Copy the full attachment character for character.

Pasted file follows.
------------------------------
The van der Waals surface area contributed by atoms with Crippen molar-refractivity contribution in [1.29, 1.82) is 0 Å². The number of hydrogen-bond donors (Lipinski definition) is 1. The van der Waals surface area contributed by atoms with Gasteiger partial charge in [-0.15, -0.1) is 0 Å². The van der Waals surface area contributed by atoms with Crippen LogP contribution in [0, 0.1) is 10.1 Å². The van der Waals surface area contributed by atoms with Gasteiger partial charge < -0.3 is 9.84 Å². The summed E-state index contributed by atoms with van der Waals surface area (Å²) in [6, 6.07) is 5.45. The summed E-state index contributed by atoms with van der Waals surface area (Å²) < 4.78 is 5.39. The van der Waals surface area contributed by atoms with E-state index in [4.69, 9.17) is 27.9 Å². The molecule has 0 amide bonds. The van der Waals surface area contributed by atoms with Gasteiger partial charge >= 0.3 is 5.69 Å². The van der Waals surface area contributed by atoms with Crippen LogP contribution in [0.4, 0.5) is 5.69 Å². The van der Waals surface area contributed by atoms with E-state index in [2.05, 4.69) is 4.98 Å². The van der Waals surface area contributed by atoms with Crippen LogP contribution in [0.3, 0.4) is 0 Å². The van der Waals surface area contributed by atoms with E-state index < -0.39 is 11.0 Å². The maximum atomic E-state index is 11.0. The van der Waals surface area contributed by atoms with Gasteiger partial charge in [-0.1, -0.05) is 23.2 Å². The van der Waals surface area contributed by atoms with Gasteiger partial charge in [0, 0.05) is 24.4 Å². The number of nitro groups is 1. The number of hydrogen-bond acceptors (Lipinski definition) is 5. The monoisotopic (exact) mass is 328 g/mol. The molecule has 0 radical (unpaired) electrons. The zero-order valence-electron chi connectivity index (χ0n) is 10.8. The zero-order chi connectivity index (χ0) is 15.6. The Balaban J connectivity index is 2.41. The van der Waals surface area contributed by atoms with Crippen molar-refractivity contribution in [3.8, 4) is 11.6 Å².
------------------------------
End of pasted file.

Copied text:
The van der Waals surface area contributed by atoms with Crippen molar-refractivity contribution in [1.29, 1.82) is 0 Å². The number of hydrogen-bond donors (Lipinski definition) is 1. The van der Waals surface area contributed by atoms with Gasteiger partial charge in [-0.15, -0.1) is 0 Å². The van der Waals surface area contributed by atoms with Crippen LogP contribution in [0, 0.1) is 10.1 Å². The van der Waals surface area contributed by atoms with Gasteiger partial charge < -0.3 is 9.84 Å². The summed E-state index contributed by atoms with van der Waals surface area (Å²) in [6, 6.07) is 5.45. The summed E-state index contributed by atoms with van der Waals surface area (Å²) < 4.78 is 5.39. The van der Waals surface area contributed by atoms with E-state index in [4.69, 9.17) is 27.9 Å². The molecule has 0 amide bonds. The van der Waals surface area contributed by atoms with Gasteiger partial charge >= 0.3 is 5.69 Å². The van der Waals surface area contributed by atoms with Crippen LogP contribution in [0.4, 0.5) is 5.69 Å². The van der Waals surface area contributed by atoms with E-state index in [2.05, 4.69) is 4.98 Å². The van der Waals surface area contributed by atoms with Crippen LogP contribution in [0.3, 0.4) is 0 Å². The van der Waals surface area contributed by atoms with E-state index < -0.39 is 11.0 Å². The maximum atomic E-state index is 11.0. The van der Waals surface area contributed by atoms with Gasteiger partial charge in [-0.1, -0.05) is 23.2 Å². The van der Waals surface area contributed by atoms with Gasteiger partial charge in [0, 0.05) is 24.4 Å². The number of nitro groups is 1. The number of hydrogen-bond acceptors (Lipinski definition) is 5. The monoisotopic (exact) mass is 328 g/mol. The molecule has 0 radical (unpaired) electrons. The zero-order valence-electron chi connectivity index (χ0n) is 10.8. The zero-order chi connectivity index (χ0) is 15.6. The Balaban J connectivity index is 2.41. The van der Waals surface area contributed by atoms with Crippen molar-refractivity contribution in [3.8, 4) is 11.6 Å².